I Want to See My Face on a Milk Carton

By: Alrisha Shea

and when you talk in your sleep the voice is never your own

and when the world ends and the next begins our radio stations

will still patiently recite their numbers. (dear mx. god,
is this how it feels to be replaced?) In the wilderness,

where everything has a name, I found your body with holes
all over. I started to ask you if you needed water, needed help,

but you looked me in the eyes and I knew. In the wilderness,
where everything has a name, you had lost yours. You spoke

and your voice was mother’s. You looked me in the eyes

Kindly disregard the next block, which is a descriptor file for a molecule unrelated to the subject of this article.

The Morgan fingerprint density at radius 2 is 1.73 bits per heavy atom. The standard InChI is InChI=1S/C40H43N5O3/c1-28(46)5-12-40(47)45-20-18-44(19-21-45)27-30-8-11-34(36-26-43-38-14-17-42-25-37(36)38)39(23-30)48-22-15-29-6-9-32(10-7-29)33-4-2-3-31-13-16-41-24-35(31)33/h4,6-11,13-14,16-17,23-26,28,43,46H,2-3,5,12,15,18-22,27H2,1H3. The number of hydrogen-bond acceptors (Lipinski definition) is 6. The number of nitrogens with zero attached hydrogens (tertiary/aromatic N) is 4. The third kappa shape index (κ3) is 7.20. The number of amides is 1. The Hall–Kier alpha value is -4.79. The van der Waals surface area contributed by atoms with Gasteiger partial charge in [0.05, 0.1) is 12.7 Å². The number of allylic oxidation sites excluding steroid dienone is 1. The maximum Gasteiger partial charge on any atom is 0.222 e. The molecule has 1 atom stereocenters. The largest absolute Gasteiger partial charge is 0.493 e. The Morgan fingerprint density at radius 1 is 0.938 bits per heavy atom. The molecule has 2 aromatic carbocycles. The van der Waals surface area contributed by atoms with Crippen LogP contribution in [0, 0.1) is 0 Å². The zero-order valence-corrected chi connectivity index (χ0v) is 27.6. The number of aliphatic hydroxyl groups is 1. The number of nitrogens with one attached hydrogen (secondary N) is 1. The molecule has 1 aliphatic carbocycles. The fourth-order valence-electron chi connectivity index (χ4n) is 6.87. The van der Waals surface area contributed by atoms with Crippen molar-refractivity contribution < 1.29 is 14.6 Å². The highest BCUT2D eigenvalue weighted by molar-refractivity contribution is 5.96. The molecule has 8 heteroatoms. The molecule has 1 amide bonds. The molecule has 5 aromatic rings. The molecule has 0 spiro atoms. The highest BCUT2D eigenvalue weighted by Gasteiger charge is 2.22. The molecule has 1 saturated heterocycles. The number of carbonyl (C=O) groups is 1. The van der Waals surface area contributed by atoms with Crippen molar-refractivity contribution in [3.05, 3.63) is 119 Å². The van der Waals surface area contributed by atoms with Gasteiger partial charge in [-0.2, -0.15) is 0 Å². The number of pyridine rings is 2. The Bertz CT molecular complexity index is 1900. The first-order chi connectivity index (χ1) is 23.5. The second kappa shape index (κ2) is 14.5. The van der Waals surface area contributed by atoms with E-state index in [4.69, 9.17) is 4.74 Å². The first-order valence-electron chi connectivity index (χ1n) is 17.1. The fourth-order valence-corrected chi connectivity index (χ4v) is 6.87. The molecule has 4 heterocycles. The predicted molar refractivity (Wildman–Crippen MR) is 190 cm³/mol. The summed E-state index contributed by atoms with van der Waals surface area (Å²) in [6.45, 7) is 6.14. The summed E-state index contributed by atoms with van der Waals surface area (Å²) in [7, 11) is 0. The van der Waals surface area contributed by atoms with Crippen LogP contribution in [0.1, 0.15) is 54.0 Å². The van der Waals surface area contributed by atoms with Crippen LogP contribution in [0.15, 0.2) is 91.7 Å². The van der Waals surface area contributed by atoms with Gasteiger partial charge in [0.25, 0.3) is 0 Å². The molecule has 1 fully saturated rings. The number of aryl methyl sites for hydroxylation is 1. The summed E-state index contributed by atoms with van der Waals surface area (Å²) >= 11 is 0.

while you dangled from the electric pylon, and you looked

nothing but bewildered. Back in the days when I lived in
the theatre rafters, I would look down from the catwalk

and idly fiddle with the trigger of a sniper rifle. You
would have liked it there – each second blurred into

the next, with dust specks congealing on the floor
in record time. And after I’d shot each bullet,

the body would rot faithfully in front of me. See,
everything obeys their own rules. Not like the

carcass preserved in river-ice. Not like the fern
who defies classification. Goddamn you all to hell.

I can’t do this on my own. I couldn’t live without a name.